NEW YORK — Closing arguments were heard Wednesday in the criminal trial of Christopher Finazzo.
This story first appeared in the April 25, 2013 issue of WWD. Subscribe Today.
The former chief merchandising officer of Aéropostale is charged with 16 counts of mail and wire fraud, as well as conspiracy, in an alleged multimillion dollar kickback scheme that involved a vendor — South Bay Apparel — to the retailer.
Assistant U.S. Attorney John Nowak opened closing arguments with the statement, “When [Finazzo] said, ‘I never profited from anything from South Bay,’ he was lying.”
Nowak told jurors that even when Finazzo was being fired, “he continued to lie.”
Jurors heard a replay of segments of the exit interview with Finazzo when he was being fired from his job.
Nowak touched upon the key points of the government’s case, noting that, through orders Finazzo placed with South Bay, the retailer paid more than $350 million, while the former chief merchandising officer received $25 million in his share of the South Bay profits.
He also spoke of testimony presented regarding Finazzo’s control over orders for graphic T-shirts, which were placed with South Bay, and why Finazzo was annoyed when questioned by employees at Aéropostale: “When you’re getting the kickbacks, ladies and gentlemen, you don’t want anyone to interfere with the process.”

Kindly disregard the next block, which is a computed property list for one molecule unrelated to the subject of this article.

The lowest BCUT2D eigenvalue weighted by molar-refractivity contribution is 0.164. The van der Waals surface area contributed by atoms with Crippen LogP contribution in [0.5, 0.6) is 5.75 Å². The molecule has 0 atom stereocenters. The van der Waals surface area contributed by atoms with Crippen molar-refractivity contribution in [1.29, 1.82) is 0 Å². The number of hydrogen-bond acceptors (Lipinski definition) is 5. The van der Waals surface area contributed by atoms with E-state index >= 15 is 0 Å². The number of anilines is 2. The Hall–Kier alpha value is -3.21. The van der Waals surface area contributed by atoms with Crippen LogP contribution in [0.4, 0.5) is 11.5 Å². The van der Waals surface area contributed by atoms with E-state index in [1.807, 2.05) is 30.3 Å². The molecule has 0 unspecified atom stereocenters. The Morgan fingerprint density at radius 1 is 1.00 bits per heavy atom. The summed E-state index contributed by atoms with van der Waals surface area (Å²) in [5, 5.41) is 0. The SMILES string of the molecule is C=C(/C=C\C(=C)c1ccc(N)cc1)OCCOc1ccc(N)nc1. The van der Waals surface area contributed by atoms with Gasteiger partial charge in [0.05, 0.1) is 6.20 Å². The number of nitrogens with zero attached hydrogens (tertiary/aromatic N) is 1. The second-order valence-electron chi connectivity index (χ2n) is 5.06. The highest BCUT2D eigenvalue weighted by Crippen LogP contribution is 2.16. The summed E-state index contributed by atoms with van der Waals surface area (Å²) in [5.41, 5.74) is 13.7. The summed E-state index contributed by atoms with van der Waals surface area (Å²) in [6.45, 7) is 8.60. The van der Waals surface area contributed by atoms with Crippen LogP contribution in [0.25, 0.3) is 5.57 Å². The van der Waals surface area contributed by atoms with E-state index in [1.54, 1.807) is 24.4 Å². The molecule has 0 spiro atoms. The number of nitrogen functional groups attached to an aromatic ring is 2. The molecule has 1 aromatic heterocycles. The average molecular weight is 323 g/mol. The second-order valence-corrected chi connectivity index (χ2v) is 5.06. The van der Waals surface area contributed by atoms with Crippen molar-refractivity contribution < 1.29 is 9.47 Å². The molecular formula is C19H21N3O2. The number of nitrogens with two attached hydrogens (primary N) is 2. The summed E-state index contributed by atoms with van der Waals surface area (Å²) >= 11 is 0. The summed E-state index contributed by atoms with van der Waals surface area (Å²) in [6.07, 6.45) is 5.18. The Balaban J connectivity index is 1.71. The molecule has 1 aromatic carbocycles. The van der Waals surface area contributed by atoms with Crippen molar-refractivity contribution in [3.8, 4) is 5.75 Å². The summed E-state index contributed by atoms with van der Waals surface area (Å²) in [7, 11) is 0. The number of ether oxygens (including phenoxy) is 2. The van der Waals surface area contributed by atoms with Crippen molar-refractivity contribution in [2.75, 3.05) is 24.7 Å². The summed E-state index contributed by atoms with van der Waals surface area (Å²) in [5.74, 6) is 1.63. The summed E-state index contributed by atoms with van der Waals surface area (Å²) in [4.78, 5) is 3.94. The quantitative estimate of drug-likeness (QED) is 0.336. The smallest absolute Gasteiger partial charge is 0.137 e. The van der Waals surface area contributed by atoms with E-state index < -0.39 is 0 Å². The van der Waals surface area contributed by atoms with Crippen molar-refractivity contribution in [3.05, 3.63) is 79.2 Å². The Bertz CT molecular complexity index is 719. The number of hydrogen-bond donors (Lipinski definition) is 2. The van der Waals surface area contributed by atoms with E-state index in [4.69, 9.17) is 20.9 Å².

The prosecutor zeroed in on one key point of the case, which was that Finazzo, in his actions, “denied Aéropostale the ability to make a bigger profit.”
The key elements in the government’s case are that Finazzo deprived the retailer of money that could have gone elsewhere and that he also interfered with Aéropostale’s ability to decide how to control their own assets, such as whether to go with South Bay or somewhere else.
Defense counsel Robert Zito, in his closing statement, told jurors, “Christopher Finazzo must be acquitted of all charges against him for the simple reason he committed no crime.”
He reminded jurors they were deciding a criminal case, noting that a party to a party-related transaction or a breach of an employment agreement is still not a crime. He explained that those are merely “minor violations” for which “there are civil remedies. This is a criminal matter, not civil, and there has been no crime.”
While he reminded jurors that government witnesses spoke about Finazzo controlling the graphic T business, Zito explained “that was his job. He was chief merchant — he was in the business of controlling things.”
Zito said of the government’s case, “All we have here is surmise, speculation and innuendo.”
Assistant U.S. Attorney Winston Paes said, “The evidence against the defendant is overwhelming, and it’s overwhelming because of his own statements,” referring to the taped exit interview of Finazzo.
Paes zeroed in on one point — that Finazzo received $20 million in salary and $25 million in kickbacks from South Bay. “He was on both sides of the deal,” Paes said.
The judge in the case will provide the jurors with her final instructions on the law Wednesday, after which the case will be given to the jurors to begin their deliberations.